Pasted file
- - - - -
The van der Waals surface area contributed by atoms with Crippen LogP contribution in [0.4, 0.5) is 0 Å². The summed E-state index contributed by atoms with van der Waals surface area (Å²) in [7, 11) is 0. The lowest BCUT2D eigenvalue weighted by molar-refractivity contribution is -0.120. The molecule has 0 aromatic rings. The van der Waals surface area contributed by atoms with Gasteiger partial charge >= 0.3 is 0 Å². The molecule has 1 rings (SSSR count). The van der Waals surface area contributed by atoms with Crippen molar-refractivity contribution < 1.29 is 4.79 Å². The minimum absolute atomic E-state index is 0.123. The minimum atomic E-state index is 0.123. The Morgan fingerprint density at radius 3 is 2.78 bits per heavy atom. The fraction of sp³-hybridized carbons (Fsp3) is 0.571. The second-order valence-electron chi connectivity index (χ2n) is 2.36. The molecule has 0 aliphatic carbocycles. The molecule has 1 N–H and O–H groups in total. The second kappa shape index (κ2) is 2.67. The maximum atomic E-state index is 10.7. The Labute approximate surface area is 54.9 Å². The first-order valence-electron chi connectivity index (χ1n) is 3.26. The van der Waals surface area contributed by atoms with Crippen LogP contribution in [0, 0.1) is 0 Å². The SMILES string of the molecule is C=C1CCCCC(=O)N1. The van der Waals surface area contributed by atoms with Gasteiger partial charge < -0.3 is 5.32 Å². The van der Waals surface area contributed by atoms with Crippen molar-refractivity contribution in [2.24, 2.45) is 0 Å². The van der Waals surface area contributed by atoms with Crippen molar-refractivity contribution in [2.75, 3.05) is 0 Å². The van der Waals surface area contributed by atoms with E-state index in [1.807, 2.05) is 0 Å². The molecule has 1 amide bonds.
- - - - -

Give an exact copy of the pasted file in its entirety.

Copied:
The van der Waals surface area contributed by atoms with Crippen LogP contribution in [0.4, 0.5) is 0 Å². The summed E-state index contributed by atoms with van der Waals surface area (Å²) in [7, 11) is 0. The lowest BCUT2D eigenvalue weighted by molar-refractivity contribution is -0.120. The molecule has 0 aromatic rings. The van der Waals surface area contributed by atoms with Gasteiger partial charge >= 0.3 is 0 Å². The molecule has 1 rings (SSSR count). The van der Waals surface area contributed by atoms with Crippen molar-refractivity contribution < 1.29 is 4.79 Å². The minimum absolute atomic E-state index is 0.123. The minimum atomic E-state index is 0.123. The Morgan fingerprint density at radius 3 is 2.78 bits per heavy atom. The fraction of sp³-hybridized carbons (Fsp3) is 0.571. The second-order valence-electron chi connectivity index (χ2n) is 2.36. The molecule has 0 aliphatic carbocycles. The molecule has 1 N–H and O–H groups in total. The second kappa shape index (κ2) is 2.67. The maximum atomic E-state index is 10.7. The Labute approximate surface area is 54.9 Å². The first-order valence-electron chi connectivity index (χ1n) is 3.26. The van der Waals surface area contributed by atoms with Crippen LogP contribution in [0, 0.1) is 0 Å². The SMILES string of the molecule is C=C1CCCCC(=O)N1. The van der Waals surface area contributed by atoms with Gasteiger partial charge < -0.3 is 5.32 Å². The van der Waals surface area contributed by atoms with Crippen molar-refractivity contribution in [2.24, 2.45) is 0 Å². The van der Waals surface area contributed by atoms with Crippen molar-refractivity contribution in [2.75, 3.05) is 0 Å². The van der Waals surface area contributed by atoms with E-state index in [1.807, 2.05) is 0 Å². The molecule has 1 amide bonds.